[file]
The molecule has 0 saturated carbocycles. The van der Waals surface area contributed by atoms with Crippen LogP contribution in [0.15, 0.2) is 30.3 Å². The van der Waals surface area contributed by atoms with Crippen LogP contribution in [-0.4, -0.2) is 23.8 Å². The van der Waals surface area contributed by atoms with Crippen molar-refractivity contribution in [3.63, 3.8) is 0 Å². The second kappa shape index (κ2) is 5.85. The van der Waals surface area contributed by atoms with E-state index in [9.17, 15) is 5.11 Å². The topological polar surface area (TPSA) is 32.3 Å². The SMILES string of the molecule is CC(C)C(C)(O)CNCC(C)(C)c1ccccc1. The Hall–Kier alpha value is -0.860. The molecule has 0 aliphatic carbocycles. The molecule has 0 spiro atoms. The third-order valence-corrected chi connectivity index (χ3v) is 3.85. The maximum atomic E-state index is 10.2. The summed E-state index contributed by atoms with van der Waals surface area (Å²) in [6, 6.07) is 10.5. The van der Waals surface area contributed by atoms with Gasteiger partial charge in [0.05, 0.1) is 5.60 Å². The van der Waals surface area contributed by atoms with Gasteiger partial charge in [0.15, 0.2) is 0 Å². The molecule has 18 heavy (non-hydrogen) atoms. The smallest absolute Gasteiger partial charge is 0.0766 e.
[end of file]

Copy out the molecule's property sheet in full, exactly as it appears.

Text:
The molecule has 0 saturated carbocycles. The van der Waals surface area contributed by atoms with Crippen LogP contribution in [0.15, 0.2) is 30.3 Å². The van der Waals surface area contributed by atoms with Crippen LogP contribution in [-0.4, -0.2) is 23.8 Å². The van der Waals surface area contributed by atoms with Crippen molar-refractivity contribution in [3.63, 3.8) is 0 Å². The second kappa shape index (κ2) is 5.85. The van der Waals surface area contributed by atoms with E-state index in [9.17, 15) is 5.11 Å². The topological polar surface area (TPSA) is 32.3 Å². The SMILES string of the molecule is CC(C)C(C)(O)CNCC(C)(C)c1ccccc1. The Hall–Kier alpha value is -0.860. The molecule has 0 aliphatic carbocycles. The molecule has 0 spiro atoms. The third-order valence-corrected chi connectivity index (χ3v) is 3.85. The maximum atomic E-state index is 10.2. The summed E-state index contributed by atoms with van der Waals surface area (Å²) in [6, 6.07) is 10.5. The van der Waals surface area contributed by atoms with Gasteiger partial charge in [0.05, 0.1) is 5.60 Å². The van der Waals surface area contributed by atoms with Gasteiger partial charge in [0.15, 0.2) is 0 Å². The molecule has 18 heavy (non-hydrogen) atoms. The smallest absolute Gasteiger partial charge is 0.0766 e.